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W E B Du Bois 1868 1919

Author: David L. Lewis
Publisher: Macmillan
ISBN: 0805035680
Size: 10.11 MB
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A definitive biography of the African-American author and scholar describes DuBois's formative years, the evolution of his philosophy, and his roles as a founder of the NAACP and architect of the American civil-rights movement

W E B Du Bois 1919 1963

Author: David L. Lewis
Publisher: Macmillan
ISBN: 9780805068139
Size: 49.35 MB
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The second part of a biography of the African American author and scholar chronicles the flowering of the Harlem Renaissance, Du Bois's battle for equality and justice for African Americans, and his self-exile in Ghana.

W E B Du Bois A Reader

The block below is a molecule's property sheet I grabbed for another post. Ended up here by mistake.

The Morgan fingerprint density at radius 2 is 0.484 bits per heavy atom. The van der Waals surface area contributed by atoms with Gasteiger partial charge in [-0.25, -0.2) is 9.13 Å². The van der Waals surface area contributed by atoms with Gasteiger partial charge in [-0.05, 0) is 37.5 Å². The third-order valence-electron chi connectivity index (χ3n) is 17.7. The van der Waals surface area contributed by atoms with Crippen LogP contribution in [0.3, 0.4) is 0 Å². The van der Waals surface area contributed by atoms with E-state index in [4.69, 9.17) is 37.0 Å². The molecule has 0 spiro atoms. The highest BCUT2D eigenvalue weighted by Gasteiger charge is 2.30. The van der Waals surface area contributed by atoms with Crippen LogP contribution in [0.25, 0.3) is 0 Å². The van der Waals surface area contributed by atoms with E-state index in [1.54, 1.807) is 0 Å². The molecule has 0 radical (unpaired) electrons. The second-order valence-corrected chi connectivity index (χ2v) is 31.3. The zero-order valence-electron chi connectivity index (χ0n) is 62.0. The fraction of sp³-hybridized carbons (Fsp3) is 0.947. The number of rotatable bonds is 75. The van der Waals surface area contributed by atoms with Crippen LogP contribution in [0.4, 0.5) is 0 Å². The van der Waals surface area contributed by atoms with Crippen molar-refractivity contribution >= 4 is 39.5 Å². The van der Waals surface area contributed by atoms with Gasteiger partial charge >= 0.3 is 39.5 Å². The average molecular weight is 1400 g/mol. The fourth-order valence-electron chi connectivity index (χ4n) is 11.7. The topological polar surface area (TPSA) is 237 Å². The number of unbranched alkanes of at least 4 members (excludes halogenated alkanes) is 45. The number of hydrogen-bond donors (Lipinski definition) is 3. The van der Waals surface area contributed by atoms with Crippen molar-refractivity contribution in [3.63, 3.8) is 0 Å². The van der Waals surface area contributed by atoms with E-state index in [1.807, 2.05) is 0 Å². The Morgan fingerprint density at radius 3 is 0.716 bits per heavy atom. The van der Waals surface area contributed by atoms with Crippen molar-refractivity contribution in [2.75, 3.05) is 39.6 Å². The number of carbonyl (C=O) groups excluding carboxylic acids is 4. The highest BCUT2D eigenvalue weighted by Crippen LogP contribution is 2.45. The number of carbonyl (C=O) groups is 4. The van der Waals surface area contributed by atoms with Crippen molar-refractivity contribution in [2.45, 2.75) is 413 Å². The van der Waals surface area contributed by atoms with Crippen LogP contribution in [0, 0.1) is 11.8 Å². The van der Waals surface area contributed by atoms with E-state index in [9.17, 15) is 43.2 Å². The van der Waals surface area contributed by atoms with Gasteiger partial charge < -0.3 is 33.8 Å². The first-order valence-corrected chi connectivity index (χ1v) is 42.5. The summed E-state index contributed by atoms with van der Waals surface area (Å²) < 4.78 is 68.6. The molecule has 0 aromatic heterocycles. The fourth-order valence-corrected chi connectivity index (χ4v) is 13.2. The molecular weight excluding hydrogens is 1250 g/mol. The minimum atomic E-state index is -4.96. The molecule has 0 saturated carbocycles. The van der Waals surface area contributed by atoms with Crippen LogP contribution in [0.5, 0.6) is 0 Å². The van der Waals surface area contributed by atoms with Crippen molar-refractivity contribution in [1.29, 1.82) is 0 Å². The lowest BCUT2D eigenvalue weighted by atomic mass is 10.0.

Author: William Edward Burghardt Du Bois
Publisher: Macmillan
ISBN: 9780805032642
Size: 16.74 MB
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The essential writings of Du Bois have been selected and edited by David Levering Lewis, his Pulitzer Prize-winning biographer.

W E B Du Bois

Author: David L. Lewis
Publisher: Macmillan
ISBN: 0805087699
Size: 16.66 MB
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Chronicles the life of the civil rights leader, from his childhood and early education to his work with the NAACP and beyond, becoming one of the most noted African American activists of the century.

W E B Du Bois On Race And Culture

Author: Bernard W. Bell
Publisher: Routledge
ISBN: 1136048707
Size: 41.30 MB
Format: PDF
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Interpreting Du Bois' thoughts on race and culture in a broadly philosophical sense, this volume assembles original essays by some of today's leading scholars in a critical dialogue on different important theoretical and practical issues that concerned him throughout his long career: the conundrum of race, the issue of gender equality, and the perplexities of pan-Africanism.

W E B Du Bois